Deutsche Welle becomes an independent broadcasting service, based on the law for establishing broadcasting institutions under federal law. Accordingly - although only until June, 1962 - DW is no longer a member of the ARD - the association of German public broadcasters.
The business journalist Otto Wesemann is chosen to be the first director-general of DW by the Broadcasting Board. Chairman of the first Broadcasting Board is Felix von Eckardt.
DW-RADIO vastly expands its programming. The new languages are Persian, Spanish for Latin America and Portuguese for Brazil, Turkish, Russian, Polish, Czech, Slovakian, Hungarian, Serbian and Croatian. The English Service, previously only broadcast to North America, is expanded as well and can be heard in Australia, East Asia, the Pacific and Africa. The French Service is now also broadcasting to Africa.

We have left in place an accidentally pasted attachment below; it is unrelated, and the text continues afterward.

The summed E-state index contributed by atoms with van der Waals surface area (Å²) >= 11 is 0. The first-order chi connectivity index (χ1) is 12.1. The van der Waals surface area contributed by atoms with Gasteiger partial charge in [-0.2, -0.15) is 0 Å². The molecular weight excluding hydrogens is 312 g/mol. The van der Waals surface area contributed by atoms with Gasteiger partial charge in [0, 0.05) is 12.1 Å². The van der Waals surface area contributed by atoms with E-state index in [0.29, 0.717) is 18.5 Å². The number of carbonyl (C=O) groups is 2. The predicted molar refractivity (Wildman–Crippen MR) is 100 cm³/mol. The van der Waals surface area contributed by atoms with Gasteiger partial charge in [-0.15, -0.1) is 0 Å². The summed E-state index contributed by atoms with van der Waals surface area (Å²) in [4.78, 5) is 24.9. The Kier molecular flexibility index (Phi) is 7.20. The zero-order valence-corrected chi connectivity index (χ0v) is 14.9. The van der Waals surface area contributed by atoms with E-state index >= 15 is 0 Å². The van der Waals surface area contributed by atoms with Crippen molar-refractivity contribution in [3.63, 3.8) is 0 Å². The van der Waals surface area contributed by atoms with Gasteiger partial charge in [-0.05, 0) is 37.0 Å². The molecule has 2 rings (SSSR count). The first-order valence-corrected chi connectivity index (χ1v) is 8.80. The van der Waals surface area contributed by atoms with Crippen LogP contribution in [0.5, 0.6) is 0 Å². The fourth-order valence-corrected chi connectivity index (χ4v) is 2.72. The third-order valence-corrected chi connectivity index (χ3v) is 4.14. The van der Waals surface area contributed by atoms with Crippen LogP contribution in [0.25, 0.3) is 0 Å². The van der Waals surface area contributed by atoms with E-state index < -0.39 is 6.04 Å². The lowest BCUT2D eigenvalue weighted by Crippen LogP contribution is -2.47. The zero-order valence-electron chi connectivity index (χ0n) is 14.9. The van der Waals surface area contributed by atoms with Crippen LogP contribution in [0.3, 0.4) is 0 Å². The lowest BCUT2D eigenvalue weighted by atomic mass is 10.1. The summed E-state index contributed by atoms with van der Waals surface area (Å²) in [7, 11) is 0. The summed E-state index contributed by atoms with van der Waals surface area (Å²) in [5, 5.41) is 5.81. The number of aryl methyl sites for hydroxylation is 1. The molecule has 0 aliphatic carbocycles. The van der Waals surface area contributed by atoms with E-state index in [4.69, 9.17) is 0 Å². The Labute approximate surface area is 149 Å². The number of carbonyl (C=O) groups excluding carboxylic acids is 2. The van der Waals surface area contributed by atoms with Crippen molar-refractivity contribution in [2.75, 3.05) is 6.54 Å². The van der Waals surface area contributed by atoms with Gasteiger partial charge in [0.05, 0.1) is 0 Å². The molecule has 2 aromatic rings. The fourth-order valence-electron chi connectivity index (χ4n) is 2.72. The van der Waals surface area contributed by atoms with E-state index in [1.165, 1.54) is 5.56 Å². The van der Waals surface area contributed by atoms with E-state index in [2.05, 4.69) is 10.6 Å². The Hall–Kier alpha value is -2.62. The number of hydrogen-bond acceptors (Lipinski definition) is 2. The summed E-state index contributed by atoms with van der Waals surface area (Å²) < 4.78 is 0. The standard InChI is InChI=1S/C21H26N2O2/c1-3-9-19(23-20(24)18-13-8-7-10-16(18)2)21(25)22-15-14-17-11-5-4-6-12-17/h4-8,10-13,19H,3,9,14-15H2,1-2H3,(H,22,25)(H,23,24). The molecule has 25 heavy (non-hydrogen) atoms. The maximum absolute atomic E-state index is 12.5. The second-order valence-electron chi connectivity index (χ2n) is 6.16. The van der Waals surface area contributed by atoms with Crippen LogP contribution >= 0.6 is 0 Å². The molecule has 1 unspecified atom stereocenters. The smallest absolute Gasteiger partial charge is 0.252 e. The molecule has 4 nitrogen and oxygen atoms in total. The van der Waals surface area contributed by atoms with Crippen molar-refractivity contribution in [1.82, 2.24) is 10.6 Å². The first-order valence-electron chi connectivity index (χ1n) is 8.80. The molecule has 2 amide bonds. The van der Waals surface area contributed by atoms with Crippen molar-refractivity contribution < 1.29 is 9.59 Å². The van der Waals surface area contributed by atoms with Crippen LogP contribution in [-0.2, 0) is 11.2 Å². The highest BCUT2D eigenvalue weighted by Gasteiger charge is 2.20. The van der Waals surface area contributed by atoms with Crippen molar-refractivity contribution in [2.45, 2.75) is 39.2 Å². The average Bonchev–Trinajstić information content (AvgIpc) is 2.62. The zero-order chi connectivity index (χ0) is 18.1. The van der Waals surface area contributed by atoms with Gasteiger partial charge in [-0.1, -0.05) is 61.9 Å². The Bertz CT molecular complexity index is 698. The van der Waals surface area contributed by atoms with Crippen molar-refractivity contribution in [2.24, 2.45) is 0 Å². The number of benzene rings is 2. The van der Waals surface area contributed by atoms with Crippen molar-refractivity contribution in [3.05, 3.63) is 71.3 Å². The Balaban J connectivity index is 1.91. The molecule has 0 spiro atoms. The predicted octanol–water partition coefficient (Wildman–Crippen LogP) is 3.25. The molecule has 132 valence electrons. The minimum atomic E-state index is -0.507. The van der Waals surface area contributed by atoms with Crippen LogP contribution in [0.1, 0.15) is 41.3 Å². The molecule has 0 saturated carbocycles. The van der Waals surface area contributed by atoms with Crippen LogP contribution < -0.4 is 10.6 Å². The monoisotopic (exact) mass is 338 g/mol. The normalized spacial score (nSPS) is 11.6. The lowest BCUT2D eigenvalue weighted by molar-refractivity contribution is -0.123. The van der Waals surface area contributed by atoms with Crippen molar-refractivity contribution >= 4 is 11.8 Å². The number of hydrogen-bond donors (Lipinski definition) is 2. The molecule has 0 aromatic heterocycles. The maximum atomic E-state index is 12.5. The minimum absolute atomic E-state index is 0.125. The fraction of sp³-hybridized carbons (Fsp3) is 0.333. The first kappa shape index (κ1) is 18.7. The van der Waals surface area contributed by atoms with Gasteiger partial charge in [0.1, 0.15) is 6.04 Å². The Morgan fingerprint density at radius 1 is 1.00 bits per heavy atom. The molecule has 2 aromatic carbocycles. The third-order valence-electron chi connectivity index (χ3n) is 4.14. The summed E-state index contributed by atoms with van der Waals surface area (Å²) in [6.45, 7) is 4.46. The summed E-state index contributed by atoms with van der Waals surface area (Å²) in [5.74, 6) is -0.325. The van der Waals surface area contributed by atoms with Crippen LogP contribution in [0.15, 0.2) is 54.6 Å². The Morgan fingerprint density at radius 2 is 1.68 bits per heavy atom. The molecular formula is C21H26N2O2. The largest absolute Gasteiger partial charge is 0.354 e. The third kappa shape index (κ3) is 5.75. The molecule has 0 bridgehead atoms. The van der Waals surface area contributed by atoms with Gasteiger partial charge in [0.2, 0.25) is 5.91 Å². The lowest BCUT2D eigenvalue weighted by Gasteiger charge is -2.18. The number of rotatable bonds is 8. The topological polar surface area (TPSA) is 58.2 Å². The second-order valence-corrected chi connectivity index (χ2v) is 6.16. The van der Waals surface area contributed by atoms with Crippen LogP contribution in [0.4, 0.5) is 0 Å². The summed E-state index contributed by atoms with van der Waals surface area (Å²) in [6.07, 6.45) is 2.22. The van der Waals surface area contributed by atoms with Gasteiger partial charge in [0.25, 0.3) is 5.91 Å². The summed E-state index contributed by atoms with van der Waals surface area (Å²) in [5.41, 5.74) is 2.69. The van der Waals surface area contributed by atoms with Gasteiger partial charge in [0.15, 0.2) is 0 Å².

Following the establishment of the radio transcription service, DW launches its first television activities. In addition to radio manuscripts and tapes DW begins distributing film copies. The first country to receive these is Sudan. DW-RADIO adds new languages: Kiswaheli and Haussa for Africa, Indonesian for Asia, as well as Bulgarian, Romanian and Slovenian in Europe.
The signal generator and reception station at Bockhacken begins operations.
DW-RADIO begins broadcasting in Greek, Italian, Hindi and Urdu.